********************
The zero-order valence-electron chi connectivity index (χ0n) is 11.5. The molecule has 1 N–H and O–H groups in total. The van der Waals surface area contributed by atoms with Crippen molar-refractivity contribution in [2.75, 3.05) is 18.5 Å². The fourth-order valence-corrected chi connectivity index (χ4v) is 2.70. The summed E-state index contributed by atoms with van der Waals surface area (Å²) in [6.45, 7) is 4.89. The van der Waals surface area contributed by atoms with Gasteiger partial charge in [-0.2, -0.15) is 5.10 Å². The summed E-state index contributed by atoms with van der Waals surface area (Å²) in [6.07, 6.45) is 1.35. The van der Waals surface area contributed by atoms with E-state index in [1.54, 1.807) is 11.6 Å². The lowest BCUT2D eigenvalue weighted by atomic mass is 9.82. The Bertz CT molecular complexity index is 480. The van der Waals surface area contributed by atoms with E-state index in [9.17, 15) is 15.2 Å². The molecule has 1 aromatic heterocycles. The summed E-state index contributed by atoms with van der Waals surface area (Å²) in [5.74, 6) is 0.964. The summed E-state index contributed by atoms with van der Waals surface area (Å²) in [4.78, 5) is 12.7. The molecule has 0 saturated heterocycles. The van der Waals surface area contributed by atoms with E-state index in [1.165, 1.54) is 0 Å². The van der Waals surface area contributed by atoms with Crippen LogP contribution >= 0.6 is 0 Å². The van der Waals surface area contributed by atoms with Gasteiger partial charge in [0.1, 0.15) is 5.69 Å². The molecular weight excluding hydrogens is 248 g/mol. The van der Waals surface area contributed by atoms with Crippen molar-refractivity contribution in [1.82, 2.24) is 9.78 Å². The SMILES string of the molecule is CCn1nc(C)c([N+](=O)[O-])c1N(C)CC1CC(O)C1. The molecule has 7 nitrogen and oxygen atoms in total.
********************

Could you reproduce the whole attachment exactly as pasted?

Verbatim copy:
The zero-order valence-electron chi connectivity index (χ0n) is 11.5. The molecule has 1 N–H and O–H groups in total. The van der Waals surface area contributed by atoms with Crippen molar-refractivity contribution in [2.75, 3.05) is 18.5 Å². The fourth-order valence-corrected chi connectivity index (χ4v) is 2.70. The summed E-state index contributed by atoms with van der Waals surface area (Å²) in [6.45, 7) is 4.89. The van der Waals surface area contributed by atoms with Gasteiger partial charge in [-0.2, -0.15) is 5.10 Å². The summed E-state index contributed by atoms with van der Waals surface area (Å²) in [6.07, 6.45) is 1.35. The van der Waals surface area contributed by atoms with E-state index in [1.54, 1.807) is 11.6 Å². The lowest BCUT2D eigenvalue weighted by atomic mass is 9.82. The Bertz CT molecular complexity index is 480. The van der Waals surface area contributed by atoms with E-state index in [9.17, 15) is 15.2 Å². The molecule has 1 aromatic heterocycles. The summed E-state index contributed by atoms with van der Waals surface area (Å²) in [5.74, 6) is 0.964. The summed E-state index contributed by atoms with van der Waals surface area (Å²) in [4.78, 5) is 12.7. The molecule has 0 saturated heterocycles. The van der Waals surface area contributed by atoms with E-state index in [1.165, 1.54) is 0 Å². The van der Waals surface area contributed by atoms with Crippen LogP contribution >= 0.6 is 0 Å². The van der Waals surface area contributed by atoms with Gasteiger partial charge in [0.1, 0.15) is 5.69 Å². The molecular weight excluding hydrogens is 248 g/mol. The van der Waals surface area contributed by atoms with Crippen molar-refractivity contribution in [1.82, 2.24) is 9.78 Å². The SMILES string of the molecule is CCn1nc(C)c([N+](=O)[O-])c1N(C)CC1CC(O)C1. The molecule has 7 nitrogen and oxygen atoms in total.